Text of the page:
It’s worth briefly considering the differences between a standard and a framework to set the context for this topic because each has different implications for use[1].

‘Standards’ are broadly defined as rules or characteristics established by a recognized body that provide for common and repeated use. The use of standards is typically mandated by policy. In many cases where an organization is required to adhere to (or ‘implement’) a standard, the requirement generally falls on the organization to consider the standard in its entirety, rather than just portions of the standard.

On the other hand, a ‘framework’ can be defined as a conceptual model consisting of defined components and clear relationships between those components. A framework should be (a) flexible, (b) allow for the addition of new content within the scope of the model, and (c) support the integration of related standards, frameworks, and regulations (this will be addressed in a later paper in this series).

So, at one level the differences are clear – a framework is optional while a standard will usually be mandated by policy. Importantly, a framework can accommodate certain changes in its basic ‘shape’ (or components), and will also allow for changes to the content of these components. There are also ways in which standards and frameworks are similar, such as the industry they are relevant to and the subject matter to which they apply.

To provide a little more context, the following are standards: ISO27001 and ISO31000. These next examples, on the other hand, are frameworks: SABSA, ITIL, COBIT 2019, TOGAF (now referred to as a standard by the Open Group), and the NIST Cybersecurity Framework. 

To end this outline of standards and frameworks usage, it’s worth considering what a ‘requirement’ is under the law. For example, the GDPR[2] (Article 32) requires in certain cases that organizations ‘… shall implement appropriate technical and organisational measures to ensure a level of security appropriate to the risk …’. An organization’s Data Protection policy is likely to define specific behavioral requirements or rules that must be met, and it will typically reference standards, procedures, and guidelines. Here we can see the difference between following mandated organizational requirements and choosing which framework to implement.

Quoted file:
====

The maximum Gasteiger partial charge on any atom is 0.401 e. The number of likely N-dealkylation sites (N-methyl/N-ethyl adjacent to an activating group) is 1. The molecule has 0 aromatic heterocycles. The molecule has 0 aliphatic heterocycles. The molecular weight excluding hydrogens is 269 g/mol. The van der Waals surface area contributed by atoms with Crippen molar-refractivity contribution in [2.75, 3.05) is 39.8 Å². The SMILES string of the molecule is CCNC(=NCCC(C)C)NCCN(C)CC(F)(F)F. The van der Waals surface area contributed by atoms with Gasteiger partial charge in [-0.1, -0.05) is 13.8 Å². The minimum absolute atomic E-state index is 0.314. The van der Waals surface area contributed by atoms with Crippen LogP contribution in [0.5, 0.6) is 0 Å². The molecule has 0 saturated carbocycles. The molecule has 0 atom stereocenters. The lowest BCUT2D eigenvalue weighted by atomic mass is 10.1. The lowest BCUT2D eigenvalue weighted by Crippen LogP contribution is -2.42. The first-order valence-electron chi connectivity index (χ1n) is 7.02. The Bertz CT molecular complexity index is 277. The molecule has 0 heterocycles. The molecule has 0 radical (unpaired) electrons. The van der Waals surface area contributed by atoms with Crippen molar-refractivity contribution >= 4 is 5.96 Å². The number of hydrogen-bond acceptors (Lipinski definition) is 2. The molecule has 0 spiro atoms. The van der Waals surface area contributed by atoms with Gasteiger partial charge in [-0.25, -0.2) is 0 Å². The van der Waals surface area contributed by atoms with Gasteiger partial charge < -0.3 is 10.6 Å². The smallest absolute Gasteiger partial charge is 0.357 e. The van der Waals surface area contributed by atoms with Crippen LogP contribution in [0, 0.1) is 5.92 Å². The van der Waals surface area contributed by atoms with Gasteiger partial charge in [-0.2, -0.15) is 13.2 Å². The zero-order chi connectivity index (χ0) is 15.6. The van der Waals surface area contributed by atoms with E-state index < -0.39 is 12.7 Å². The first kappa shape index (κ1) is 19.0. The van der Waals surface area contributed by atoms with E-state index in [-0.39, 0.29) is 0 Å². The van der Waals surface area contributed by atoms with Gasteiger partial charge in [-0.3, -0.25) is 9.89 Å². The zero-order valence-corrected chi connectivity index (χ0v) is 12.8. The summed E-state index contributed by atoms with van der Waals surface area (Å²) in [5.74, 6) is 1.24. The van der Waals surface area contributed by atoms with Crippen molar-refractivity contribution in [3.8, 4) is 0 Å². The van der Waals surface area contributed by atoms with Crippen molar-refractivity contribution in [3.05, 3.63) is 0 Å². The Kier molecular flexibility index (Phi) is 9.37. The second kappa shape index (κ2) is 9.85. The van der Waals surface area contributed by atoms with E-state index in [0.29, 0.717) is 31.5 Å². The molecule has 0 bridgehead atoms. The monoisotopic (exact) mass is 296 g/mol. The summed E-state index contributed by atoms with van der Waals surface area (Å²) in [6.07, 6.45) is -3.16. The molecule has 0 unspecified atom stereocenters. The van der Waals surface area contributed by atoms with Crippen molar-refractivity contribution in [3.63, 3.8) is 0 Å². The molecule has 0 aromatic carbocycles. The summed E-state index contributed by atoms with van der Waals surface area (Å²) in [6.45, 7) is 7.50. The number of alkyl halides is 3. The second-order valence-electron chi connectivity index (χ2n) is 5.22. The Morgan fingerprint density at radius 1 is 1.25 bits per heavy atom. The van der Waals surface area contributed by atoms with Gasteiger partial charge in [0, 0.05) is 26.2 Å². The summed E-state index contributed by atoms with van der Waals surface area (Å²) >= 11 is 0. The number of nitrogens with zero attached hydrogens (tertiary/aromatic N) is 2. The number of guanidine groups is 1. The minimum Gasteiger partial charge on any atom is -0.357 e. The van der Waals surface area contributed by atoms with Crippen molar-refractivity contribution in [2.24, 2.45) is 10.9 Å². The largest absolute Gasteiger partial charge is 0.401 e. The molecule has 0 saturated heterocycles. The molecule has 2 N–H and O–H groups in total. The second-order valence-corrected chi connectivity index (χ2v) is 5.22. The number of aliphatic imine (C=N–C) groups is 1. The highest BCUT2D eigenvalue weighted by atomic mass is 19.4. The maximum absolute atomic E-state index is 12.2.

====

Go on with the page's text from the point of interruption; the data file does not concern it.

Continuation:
As we’re focussing on the use of COBIT 2019, we’ll be looking at different ways in which it can be used to suit a particular organization. For the avoidance of doubt, it’s worth repeating how COBIT 2019 defines itself as ‘a framework for the governance and management of enterprise information and technology aimed at the whole enterprise’.

COBIT 2019 has been constructed so that it can be used to understand the whole organization, not just as per our earlier definition, but also in terms of providing a best-practice approach in which relevant elements[3] can be considered for use.

Importantly, we should recognize that it is very unlikely that organizations are completely devoid of any governance structures and processes regarding their information and technology. This brings us to a basic and recognized rule of thumb for COBIT 2019: that we should recognize what is already in place and adopt what has been, or currently is, successful, while at the same time identifying where we can improve areas by referencing and using COBIT 2019.

It’s worth saying that trying to implement everything that is available from the COBIT 2019 product family[4] is probably not the best approach to start with, simply because you’ll end up focussing on the framework rather than the benefits that it will bring to your organization and stakeholders. In fact, COBIT 2019 itself recognizes this and suggests that, when looking at implementation, we should not consider too prescriptive an approach and instead use it as ‘a guide to avoid pitfalls, leverage the latest good practices, and assist in the creation of successful governance and management outcomes over time’.

Firstly, you should recognize that you’ll most likely need to design and implement a custom governance solution (based on COBIT 2019) simply because there is no one-size-fits-all approach. Equally, you must take into account your organization’s processes, structures, information flows, behaviors, culture, technologies, other frameworks, and so on. This will provide a unique view of your organization while still recognizing certain common requirements like threat management, changes in regulations or industries, etc. COBIT 2019 will help you understand these factors in terms of specific constructs called ‘design factors’ (not discussed in this paper).